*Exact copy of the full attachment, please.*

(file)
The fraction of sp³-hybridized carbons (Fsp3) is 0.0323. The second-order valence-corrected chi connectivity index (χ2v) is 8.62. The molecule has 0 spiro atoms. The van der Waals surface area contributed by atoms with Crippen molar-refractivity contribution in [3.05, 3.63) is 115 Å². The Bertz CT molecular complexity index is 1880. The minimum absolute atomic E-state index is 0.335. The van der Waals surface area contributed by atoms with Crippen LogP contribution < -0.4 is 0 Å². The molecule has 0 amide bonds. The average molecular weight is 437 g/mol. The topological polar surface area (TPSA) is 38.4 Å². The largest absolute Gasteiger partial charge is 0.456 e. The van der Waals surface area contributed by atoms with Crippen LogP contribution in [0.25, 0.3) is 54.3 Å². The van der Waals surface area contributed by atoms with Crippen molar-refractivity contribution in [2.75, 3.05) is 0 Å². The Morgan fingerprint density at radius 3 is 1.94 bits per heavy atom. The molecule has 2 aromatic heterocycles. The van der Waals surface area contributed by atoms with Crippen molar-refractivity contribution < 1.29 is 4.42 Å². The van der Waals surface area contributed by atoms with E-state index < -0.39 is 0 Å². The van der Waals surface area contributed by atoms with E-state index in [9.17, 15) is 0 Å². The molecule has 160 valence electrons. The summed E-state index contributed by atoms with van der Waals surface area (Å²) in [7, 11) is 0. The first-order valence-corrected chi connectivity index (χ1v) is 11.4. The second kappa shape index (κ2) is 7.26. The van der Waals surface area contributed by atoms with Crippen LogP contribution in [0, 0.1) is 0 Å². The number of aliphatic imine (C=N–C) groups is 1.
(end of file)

The fraction of sp³-hybridized carbons (Fsp3) is 0.0323. The second-order valence-corrected chi connectivity index (χ2v) is 8.62. The molecule has 0 spiro atoms. The van der Waals surface area contributed by atoms with Crippen molar-refractivity contribution in [3.05, 3.63) is 115 Å². The Bertz CT molecular complexity index is 1880. The minimum absolute atomic E-state index is 0.335. The van der Waals surface area contributed by atoms with Crippen LogP contribution < -0.4 is 0 Å². The molecule has 0 amide bonds. The average molecular weight is 437 g/mol. The topological polar surface area (TPSA) is 38.4 Å². The largest absolute Gasteiger partial charge is 0.456 e. The van der Waals surface area contributed by atoms with Crippen LogP contribution in [0.25, 0.3) is 54.3 Å². The van der Waals surface area contributed by atoms with Crippen molar-refractivity contribution in [2.75, 3.05) is 0 Å². The Morgan fingerprint density at radius 3 is 1.94 bits per heavy atom. The molecule has 2 aromatic heterocycles. The van der Waals surface area contributed by atoms with Crippen molar-refractivity contribution < 1.29 is 4.42 Å². The van der Waals surface area contributed by atoms with E-state index < -0.39 is 0 Å². The van der Waals surface area contributed by atoms with E-state index in [9.17, 15) is 0 Å². The molecule has 160 valence electrons. The summed E-state index contributed by atoms with van der Waals surface area (Å²) in [7, 11) is 0. The first-order valence-corrected chi connectivity index (χ1v) is 11.4. The second kappa shape index (κ2) is 7.26. The van der Waals surface area contributed by atoms with Crippen LogP contribution in [0, 0.1) is 0 Å². The number of aliphatic imine (C=N–C) groups is 1.